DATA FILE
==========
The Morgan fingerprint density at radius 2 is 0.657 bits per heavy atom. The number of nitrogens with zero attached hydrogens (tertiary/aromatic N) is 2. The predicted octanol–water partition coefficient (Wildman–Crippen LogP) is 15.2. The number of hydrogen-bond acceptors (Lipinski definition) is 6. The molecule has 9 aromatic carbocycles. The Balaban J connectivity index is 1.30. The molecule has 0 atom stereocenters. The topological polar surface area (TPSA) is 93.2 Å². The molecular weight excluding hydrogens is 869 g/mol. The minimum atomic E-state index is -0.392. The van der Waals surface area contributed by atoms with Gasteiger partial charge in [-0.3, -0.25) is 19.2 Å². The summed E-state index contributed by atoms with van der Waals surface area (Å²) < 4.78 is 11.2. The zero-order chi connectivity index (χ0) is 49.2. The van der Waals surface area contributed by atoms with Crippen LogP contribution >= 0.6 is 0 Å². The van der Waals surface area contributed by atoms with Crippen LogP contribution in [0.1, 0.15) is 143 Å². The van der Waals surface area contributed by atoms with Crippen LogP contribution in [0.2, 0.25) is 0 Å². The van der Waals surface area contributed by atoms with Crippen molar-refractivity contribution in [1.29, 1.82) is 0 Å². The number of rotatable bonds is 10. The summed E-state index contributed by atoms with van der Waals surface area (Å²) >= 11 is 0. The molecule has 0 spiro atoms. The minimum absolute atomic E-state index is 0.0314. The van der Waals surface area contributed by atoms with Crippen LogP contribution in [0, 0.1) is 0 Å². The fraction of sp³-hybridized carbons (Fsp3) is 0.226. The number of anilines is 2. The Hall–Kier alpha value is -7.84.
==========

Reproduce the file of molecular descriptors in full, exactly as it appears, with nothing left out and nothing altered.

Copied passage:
The Morgan fingerprint density at radius 2 is 0.657 bits per heavy atom. The number of nitrogens with zero attached hydrogens (tertiary/aromatic N) is 2. The predicted octanol–water partition coefficient (Wildman–Crippen LogP) is 15.2. The number of hydrogen-bond acceptors (Lipinski definition) is 6. The molecule has 9 aromatic carbocycles. The Balaban J connectivity index is 1.30. The molecule has 0 atom stereocenters. The topological polar surface area (TPSA) is 93.2 Å². The molecular weight excluding hydrogens is 869 g/mol. The minimum atomic E-state index is -0.392. The van der Waals surface area contributed by atoms with Gasteiger partial charge in [-0.3, -0.25) is 19.2 Å². The summed E-state index contributed by atoms with van der Waals surface area (Å²) < 4.78 is 11.2. The zero-order chi connectivity index (χ0) is 49.2. The van der Waals surface area contributed by atoms with Crippen LogP contribution >= 0.6 is 0 Å². The van der Waals surface area contributed by atoms with Crippen LogP contribution in [0.1, 0.15) is 143 Å². The van der Waals surface area contributed by atoms with Crippen LogP contribution in [0.2, 0.25) is 0 Å². The van der Waals surface area contributed by atoms with Crippen molar-refractivity contribution in [1.29, 1.82) is 0 Å². The number of rotatable bonds is 10. The summed E-state index contributed by atoms with van der Waals surface area (Å²) >= 11 is 0. The molecule has 0 spiro atoms. The minimum absolute atomic E-state index is 0.0314. The van der Waals surface area contributed by atoms with Crippen LogP contribution in [0, 0.1) is 0 Å². The fraction of sp³-hybridized carbons (Fsp3) is 0.226. The number of anilines is 2. The Hall–Kier alpha value is -7.84.